The elements provide the building blocks for the layout and design of your templates.
Some of the elements provide direct access to the HTML and PHP used in the template.
There are additional features, but this should give you an indication of the different levels at which you can choose to work.
Powerful Theme Builder
Oxygen is a powerful theme builder that includes template inheritance and application priority features. It supports user-generated reusable elements and promotes reuse.
Here is a screenshot of the template definition screen. These type of settings for applying a template to content types is fairly common in advanced builders, but what makes Oxygen’s template builder more powerful are the advanced features of its editor (as mentioned above).
Easy Posts List Element
Most sites need to be able to create archive lists. The Oxygen Easy Posts element comes with 15 layout presents.
You have full access to the query used to create the archive list and can adjust the options using the custom panels, or even manually edit the query.
You can adjust the styles using the same primary and advanced settings as other elements.
You have direct access to the stylesheet.
You also have direct access to the HTML and PHP used. This makes it easy to, for instance, add a custom field to the archive display.
The Easy Posts element exposes all of the layers of the Oxygen builder.
Conditional Display Options
Every element has the ability to apply conditional display options. You access these by clicking on the Conditions button on the settings panel. That opens an AND / OR condition builder.
When you click on the Set Conditions button you get a dialog where you can select your trigger and the conditions for matching on it. There is also the option to match on dynamic data as well as to create your own PHP code and set your condition based on its return value.
Working with Dynamic Data
Oxygen supports WordPress dynamic tags. It also supports Toolset and deeply supports Advanced Custom Fields. Here are the supported dynamic tags. Note also the Advanced item at the bottom where you can call a PHP function.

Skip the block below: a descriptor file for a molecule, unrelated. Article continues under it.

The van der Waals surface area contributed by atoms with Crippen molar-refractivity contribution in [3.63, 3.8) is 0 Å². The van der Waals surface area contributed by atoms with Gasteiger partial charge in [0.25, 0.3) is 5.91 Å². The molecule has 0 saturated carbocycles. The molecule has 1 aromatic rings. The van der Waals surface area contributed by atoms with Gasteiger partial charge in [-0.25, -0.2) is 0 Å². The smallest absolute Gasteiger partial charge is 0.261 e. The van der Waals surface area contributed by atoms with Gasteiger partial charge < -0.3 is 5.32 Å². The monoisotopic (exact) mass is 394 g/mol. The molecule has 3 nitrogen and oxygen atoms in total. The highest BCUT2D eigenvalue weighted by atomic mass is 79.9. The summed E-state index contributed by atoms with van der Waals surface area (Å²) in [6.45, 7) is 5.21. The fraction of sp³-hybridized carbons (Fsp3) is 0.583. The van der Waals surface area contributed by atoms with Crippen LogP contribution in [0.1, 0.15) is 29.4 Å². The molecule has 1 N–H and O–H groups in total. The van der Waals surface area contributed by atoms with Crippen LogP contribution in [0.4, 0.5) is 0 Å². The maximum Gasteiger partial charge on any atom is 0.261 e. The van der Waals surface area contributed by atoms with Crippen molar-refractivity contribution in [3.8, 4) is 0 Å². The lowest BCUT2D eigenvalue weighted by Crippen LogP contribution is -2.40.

Relatively Easy to Create Pages without Bloat
Oxygen sites often score well on website speed tests. Examination of the code output shows lean output much like an expert would produce by hand. This is in contrast to some builders that generate a large number of divs to support their layout and style options. Here is the official comparison matrix from the Oxygen website.
Third Party Addons Ecosystem
The Oxygen addon ecosystem started to bloom about a year ago. There are addons that add elements (aka widgets, modules or blocks), that enhance the editor, that offer design sets, and more. Most of these contributions are from solopreneurs or small shops. While there are many very useful utilities, users should be aware that the stability and longevity of the vendors may vary. Here are just a few of the offerings available.
Oxygen now offers a WooCommerce addon and a Gutenberg block builder addon. I am very interested to try the Gutenberg block builder, which seems promising. I don’t have any knowledge about the WooCommerce addon.
The Oxygen team also just released a preview of their own element addon, which looks very nice. It has 17 elements which were built up using core Oxygen elements.
Need to Knows
Here are some things I think it is important to keep in mind when deciding if Oxygen is right for you.
An Advanced Editor for Power Users
Many WordPress builders tend towards the lowest common skill set. This makes them very popular with new users and site owners as they empower people to easily create attractive and functional sites. These builders often place advanced styling options within easy reach of users. I look at these builder as being an example of the 80 / 20 rule. Eighty percent of what you need to create complex sites is proved with an easy to use interface. Experts can use their experience and knowledge to achieve complex designs and functionality, but there is 20% of the advanced functionality that just doesn’t fit or requires special third party addons.
Taking Responsibility for the Theme
I mentioned this before, but it is worth repeating: with Oxygen you use an advanced tool and play the role of theme author. There are functions that a theme usually provides that you will be responsible for. You will also need to bring some design skills, or make intelligent use of the design library or third party predesigned assets.
When you use a theme or builder that is installed on tens of thousands, hundreds of thousands, or millions of sites, many of the gotchas have been identified and dealt with. These include things like small differences in browsers (such as Safari) or handling the mobile display of menus or embeds. So, I imagine it is good to plan to do more testing than you might otherwise undertake, especially at first.
Theme Builder vs Page Builder
You can use Oxygen as a theme builder to create templates, which is what I’ve described, but also as a regular page builder to create pages and posts. Oxygen uses shortcodes, like Divi. If you move away from a builder that uses shortcodes then there may be cleanup to fix your content. This issue has possibly been blown out of proportion, especially if only used for a few standard pages. However, if there are many content pages built using a shortcode builder then the cleanup could be significant. For this reason, I recommend using Oxygen as a theme builder and suggest that people use Gutenberg, as much as possible, for posts and pages.
The Future of Oxygen